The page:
Affirmed.

SCHETTINO, J. (dissenting).

The obvious purpose of the tolling statute, N.J.S. 2A:14-22, is to preserve a plaintiff's cause of action where service cannot be had on a defendant by reason of his absence from the State. N.J.S.A. 39:7-2 provides that service may be effected on a nonresident motorist by serving the Director of Motor Vehicles. Because the

[41 NJ Page 304]

nonresident motorist is always amenable to service of process through the Director of Motor Vehicles, he is at least as vulnerable to service as a resident of the State. Accordingly, the weight of authority holds that a tolling provision does not operate to suspend the statute of limitations where the nonresident is amenable to service through a statutory agent. Nelson v. Richardson, 295 Ill. App. 504, 15 N.E. 2 d 17 (App. Ct. 1938); Coombs v. Darling, 116 Conn. 643, 166 A. 70 (Sup. Ct. Err. 1933); Annotations, 94 A.L.R. 485 (1935); 119 A.L.R. 859 (1939); 17 A.L.R. 2 d 502 (1951).

These authorities are persuasive. The statute of limitations is one of repose, the purpose of which is to spare the court from litigation of stale claims and the citizen from being put to his defense after memories have faded, witnesses have died or disappeared, and evidence has been lost. Union City Housing Authority v. Commonwealth Trust Co., 25 N.J. 330, 335 (1957).

To apply the tolling provision in a situation in which the defendant is always amenable to process would be repugnant to the general purpose of the statute of limitations, for the plaintiff is thereby able to defer service indefinitely. The evil results of delay are especially obvious in automobile cases which depend to a great degree on eye-witnesses and their memories. Moreover, were both the tolling provision, N.J.S. 2A:14-22, and the substituted service enactment, N.J.S.A. 39:7-2, applied in cases involving a nonresident motorist defendant, plaintiff would hold a greater advantage over nonresident motorists than over nonresident defendants not subject to service through a statutory agent.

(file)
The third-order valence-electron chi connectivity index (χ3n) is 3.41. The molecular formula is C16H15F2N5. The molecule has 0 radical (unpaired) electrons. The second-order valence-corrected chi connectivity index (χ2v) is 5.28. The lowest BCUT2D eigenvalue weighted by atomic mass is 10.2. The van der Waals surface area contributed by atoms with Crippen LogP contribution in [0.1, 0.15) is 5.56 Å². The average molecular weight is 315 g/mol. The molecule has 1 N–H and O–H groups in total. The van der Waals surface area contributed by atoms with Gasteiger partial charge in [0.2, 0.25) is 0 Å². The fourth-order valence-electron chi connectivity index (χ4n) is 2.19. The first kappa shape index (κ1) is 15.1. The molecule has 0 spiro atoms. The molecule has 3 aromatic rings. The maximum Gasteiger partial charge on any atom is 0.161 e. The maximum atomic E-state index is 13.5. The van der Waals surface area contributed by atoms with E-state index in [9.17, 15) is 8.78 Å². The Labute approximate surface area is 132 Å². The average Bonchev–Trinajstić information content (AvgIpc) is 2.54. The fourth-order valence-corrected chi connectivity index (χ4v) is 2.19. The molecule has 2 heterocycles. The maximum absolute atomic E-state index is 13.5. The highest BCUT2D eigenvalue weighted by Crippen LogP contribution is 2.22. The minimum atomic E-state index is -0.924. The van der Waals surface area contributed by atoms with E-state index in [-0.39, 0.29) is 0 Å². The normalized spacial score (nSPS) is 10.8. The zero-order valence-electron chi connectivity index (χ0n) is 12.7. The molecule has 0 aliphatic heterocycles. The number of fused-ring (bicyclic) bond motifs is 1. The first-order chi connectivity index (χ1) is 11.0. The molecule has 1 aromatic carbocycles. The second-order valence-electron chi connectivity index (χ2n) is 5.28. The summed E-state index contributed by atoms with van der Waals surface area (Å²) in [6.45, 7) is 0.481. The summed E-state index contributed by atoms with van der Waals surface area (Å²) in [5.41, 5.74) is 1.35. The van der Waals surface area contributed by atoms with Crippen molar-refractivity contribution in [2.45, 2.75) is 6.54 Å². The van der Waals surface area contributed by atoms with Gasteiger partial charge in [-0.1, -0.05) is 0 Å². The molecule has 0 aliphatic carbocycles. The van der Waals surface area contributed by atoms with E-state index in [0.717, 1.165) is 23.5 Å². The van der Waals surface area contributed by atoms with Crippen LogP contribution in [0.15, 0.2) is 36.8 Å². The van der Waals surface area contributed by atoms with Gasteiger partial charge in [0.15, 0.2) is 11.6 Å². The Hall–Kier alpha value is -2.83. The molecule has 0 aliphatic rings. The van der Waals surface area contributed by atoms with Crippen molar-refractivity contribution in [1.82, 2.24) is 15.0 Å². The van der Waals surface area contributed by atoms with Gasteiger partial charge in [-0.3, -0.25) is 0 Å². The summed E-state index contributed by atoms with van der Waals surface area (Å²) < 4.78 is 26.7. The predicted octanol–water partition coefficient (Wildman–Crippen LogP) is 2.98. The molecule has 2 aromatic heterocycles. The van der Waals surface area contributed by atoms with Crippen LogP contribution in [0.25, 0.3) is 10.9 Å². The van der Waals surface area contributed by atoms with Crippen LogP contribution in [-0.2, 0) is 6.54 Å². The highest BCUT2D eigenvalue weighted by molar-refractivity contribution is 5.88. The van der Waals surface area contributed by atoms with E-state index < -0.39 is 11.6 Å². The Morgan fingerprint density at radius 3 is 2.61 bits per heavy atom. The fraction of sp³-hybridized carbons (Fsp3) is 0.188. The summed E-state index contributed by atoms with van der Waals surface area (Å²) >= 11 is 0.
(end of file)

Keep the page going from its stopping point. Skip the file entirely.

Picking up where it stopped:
The majority relies on the rule of statutory construction that legislative acquiescence in the judicial construction of a statute is evidence that such interpretation is in accord with the legislative intent. Egan v. Erie R. Co., 29 N.J. 243, 250 (1959). Emphasis is placed on the fact that the 1949 and 1951 amendments to N.J.S. 2A:14-22 made certain changes but did not include any provision with respect to nonresident motorists. Also stressed is the fact that a 1950 bill specifically

[41 NJ Page 305]

excluding the nonresident motorist from the operation of the tolling provision was not adopted.

Although there is logic in the approach of the majority, I am not convinced that the legislative inaction indicates an intention to include a nonresident motorist within the operation of the tolling provision. Admittedly, the rule of legislative acquiescence in a judicial interpretation of a statute is an aid in statutory construction, but it is merely one factor in the total effort to give meaning to the language of that statute. It might be that the Legislature consciously refused to adopt the 1950 amendment and chose to apply N.J.S. 2A:14-22 to nonresident motorists. However, the nonadoption of the amendment is susceptible to other interpretations. See Hilton Acres v. Klein, 64 N.J. Super. 281, 294 (App. Div. 1960), modified 35 N.J. 570 (1961). The failure of the Legislature to take affirmative action might, in any given instance, be attributable to many causes. On my review of the legislative history I am unable to find an explanation for the Legislature's passivity.